Collecting The Samples

Besides many other issues for collecting the samples the 3 main issues are as follows:

  1. Collection of an adequate volume of sample for known multiple drugs.
  2. Valid quantitative results as a result of good percentage recovery of drugs from the collection pad;
  3. Imperfect knowledge about the stability of drugs during transporta­tion and storage.

The problem of vis­cosity, stability, and frothing of the saliva occurs when sample is collected by expectoration; therefore a collection device is pre­ferred to collect an ample homogeneous sample for drug testing. There are a number of collection device successfully in use in the United States. Some of which consist of a simple cotton pad, whereby the neat oral fluid is removed using centrifugation methods or organic solvent in the laboratory (e.g., Finger collec­tor; Salivette®). In these cases, the volume of oral fluid collected is not adequate for multiple drug analysis so it requires using 2 separate techniques in workplace drug testing. Secondly, use of an organic solvent to remove the drugs from the pad, although efficient, adds another stage to the process, particularly if immunoassay is the initial test, since organic solvents are not conducive to immunochemical screening.

Some other, more complicated devices consist of a pad, which absorbs the saliva, and then the whole collector is placed into a stabilization buffer for transportation to a laboratory for processing (e.g., Quantisal™, Omni-Sal®, Intercept®). A typical saliva sample collection device is shown in Figure 7-2. Some devices incorporate a dye into the stem of the collector, which turns blue when 1 mL (±10%) of neat oral fluid has been collected.

Figure 7-2: Typical oral fluid collection device, showing collection pad and stabi­lization buffer.

This provides an adjustment for the dilution factor is made on the basis for a valid quantitative analytical result. Oral fluid is being used increasingly as a specimen of choice for drug detection and its various applications due to the known amount of sample volume and high percentage of drug recovery from the collection pad.

In 2005, Crouch reported that collection was one of the major variable in oral fluid testing. The paper presented the recovery of drugs from Finger Collector, Intercepts, Salivette, Hooded collector, and OralScreen® devices, with data ranging for recovery of drug as follows, 16% to 57% amphetamine, 15% to 59% methamphetamine, 61% to 97% cocaine and 33% to 50% morphine, whereas it must be noted that none of the devices were capable for the detection of THC (tetrahydrocannabinol) this is because THC tends to adhere with no trouble to cotton, plastic, and polyethylene surfaces, that be present in the laboratory equipment of collection devices, modern developments have made it possible for the manufacturer to give significant improvement in their products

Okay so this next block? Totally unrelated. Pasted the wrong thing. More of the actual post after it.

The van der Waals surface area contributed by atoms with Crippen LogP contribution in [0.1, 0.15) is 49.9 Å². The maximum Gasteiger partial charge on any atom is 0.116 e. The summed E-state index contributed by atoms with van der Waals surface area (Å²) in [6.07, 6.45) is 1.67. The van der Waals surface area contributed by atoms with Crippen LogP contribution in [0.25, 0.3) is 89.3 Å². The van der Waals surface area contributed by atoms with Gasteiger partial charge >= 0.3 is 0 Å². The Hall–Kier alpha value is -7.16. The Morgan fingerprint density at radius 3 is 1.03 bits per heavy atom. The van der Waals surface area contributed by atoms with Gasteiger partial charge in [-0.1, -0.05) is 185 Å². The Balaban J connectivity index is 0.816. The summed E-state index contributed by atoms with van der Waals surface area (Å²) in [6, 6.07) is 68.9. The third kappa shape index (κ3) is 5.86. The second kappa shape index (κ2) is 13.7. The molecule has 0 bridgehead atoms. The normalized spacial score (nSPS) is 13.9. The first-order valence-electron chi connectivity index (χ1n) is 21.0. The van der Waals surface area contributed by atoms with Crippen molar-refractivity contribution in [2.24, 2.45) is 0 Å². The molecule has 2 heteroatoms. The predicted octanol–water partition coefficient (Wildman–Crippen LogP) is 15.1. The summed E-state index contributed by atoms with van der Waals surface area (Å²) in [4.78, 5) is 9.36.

In 2006, Quintela et al. reported that recoveries of opiates, amphetamine and cocaine from the Quantisal collection device were in excess of 90%, whereas the THC recovery also acceptable between 81.3% and 91.4%. A study on Salivette collector showed that much of the cocaine, morphine and 6-acetylmorphine (6-AM) was deposited on the cotton roll. Kauert et al. reported that recovery of drug including THC from the intercept device was accurate and reliable when gravimetric determination of the amount of oral fluid collected was determined. More recent journal articles require data on how efficiently the collection device is collecting the specific drug from the pads, because this information is critical for valid quantitative results for workplace drug testing.

Laboratory based oral fluid analysis requires an additional transporting phase for the samples or collected specimen to a testing facility. In consideration of the forensic cases the stability of the analytes and long term storage is an important factor.  However its significant has never found to be addressed in publish ped papers. For the accuracy and efficient oral fluid testing at work place requires the following necessary improvements in the overall program as follows:

The prospective to collect grater volume of the samples, as more than one drug positives may occur, the test itself may expend, or a secondary laboratory testing may be required.

The ability to collect split samples, which is a standard practice in urine workplace testing.

In order to obtain quantitative results the known amount of oral fluid to be analyzed will also be a primary requirement.

The obligation for assessment of drug recovery from the collection pad;

The obligation for assessment of drug stability in the transportation buffer, collection vial, and long-term storage.

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